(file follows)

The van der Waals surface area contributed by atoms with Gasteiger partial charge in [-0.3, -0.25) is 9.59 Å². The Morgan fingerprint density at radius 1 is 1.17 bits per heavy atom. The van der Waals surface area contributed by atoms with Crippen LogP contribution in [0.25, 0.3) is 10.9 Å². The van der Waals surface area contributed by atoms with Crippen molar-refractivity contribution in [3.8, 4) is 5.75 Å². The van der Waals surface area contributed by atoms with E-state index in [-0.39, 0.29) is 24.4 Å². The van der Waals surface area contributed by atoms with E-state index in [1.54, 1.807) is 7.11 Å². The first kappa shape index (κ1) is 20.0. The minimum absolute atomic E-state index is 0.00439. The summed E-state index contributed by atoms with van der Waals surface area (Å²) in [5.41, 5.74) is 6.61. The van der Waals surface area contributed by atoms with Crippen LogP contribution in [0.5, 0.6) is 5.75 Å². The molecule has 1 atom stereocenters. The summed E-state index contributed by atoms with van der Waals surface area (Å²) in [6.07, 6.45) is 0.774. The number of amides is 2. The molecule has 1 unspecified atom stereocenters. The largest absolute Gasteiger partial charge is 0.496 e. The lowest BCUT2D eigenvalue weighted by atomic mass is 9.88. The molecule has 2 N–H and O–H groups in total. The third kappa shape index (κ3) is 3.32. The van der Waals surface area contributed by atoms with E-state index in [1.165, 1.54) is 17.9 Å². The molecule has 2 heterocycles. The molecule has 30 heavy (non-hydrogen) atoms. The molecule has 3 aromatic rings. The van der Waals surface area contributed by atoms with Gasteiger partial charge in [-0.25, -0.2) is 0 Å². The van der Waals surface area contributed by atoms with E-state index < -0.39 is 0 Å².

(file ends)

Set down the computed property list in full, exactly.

The van der Waals surface area contributed by atoms with Gasteiger partial charge in [-0.3, -0.25) is 9.59 Å². The Morgan fingerprint density at radius 1 is 1.17 bits per heavy atom. The van der Waals surface area contributed by atoms with Crippen LogP contribution in [0.25, 0.3) is 10.9 Å². The van der Waals surface area contributed by atoms with Crippen molar-refractivity contribution in [3.8, 4) is 5.75 Å². The van der Waals surface area contributed by atoms with E-state index in [-0.39, 0.29) is 24.4 Å². The van der Waals surface area contributed by atoms with E-state index in [1.54, 1.807) is 7.11 Å². The first kappa shape index (κ1) is 20.0. The minimum absolute atomic E-state index is 0.00439. The summed E-state index contributed by atoms with van der Waals surface area (Å²) in [5.41, 5.74) is 6.61. The van der Waals surface area contributed by atoms with Crippen LogP contribution in [0.5, 0.6) is 5.75 Å². The molecule has 1 atom stereocenters. The summed E-state index contributed by atoms with van der Waals surface area (Å²) in [6.07, 6.45) is 0.774. The number of amides is 2. The molecule has 1 unspecified atom stereocenters. The largest absolute Gasteiger partial charge is 0.496 e. The lowest BCUT2D eigenvalue weighted by atomic mass is 9.88. The molecule has 2 N–H and O–H groups in total. The third kappa shape index (κ3) is 3.32. The van der Waals surface area contributed by atoms with E-state index in [1.165, 1.54) is 17.9 Å². The molecule has 2 heterocycles. The molecule has 30 heavy (non-hydrogen) atoms. The molecule has 3 aromatic rings. The van der Waals surface area contributed by atoms with Gasteiger partial charge in [-0.25, -0.2) is 0 Å². The van der Waals surface area contributed by atoms with E-state index < -0.39 is 0 Å².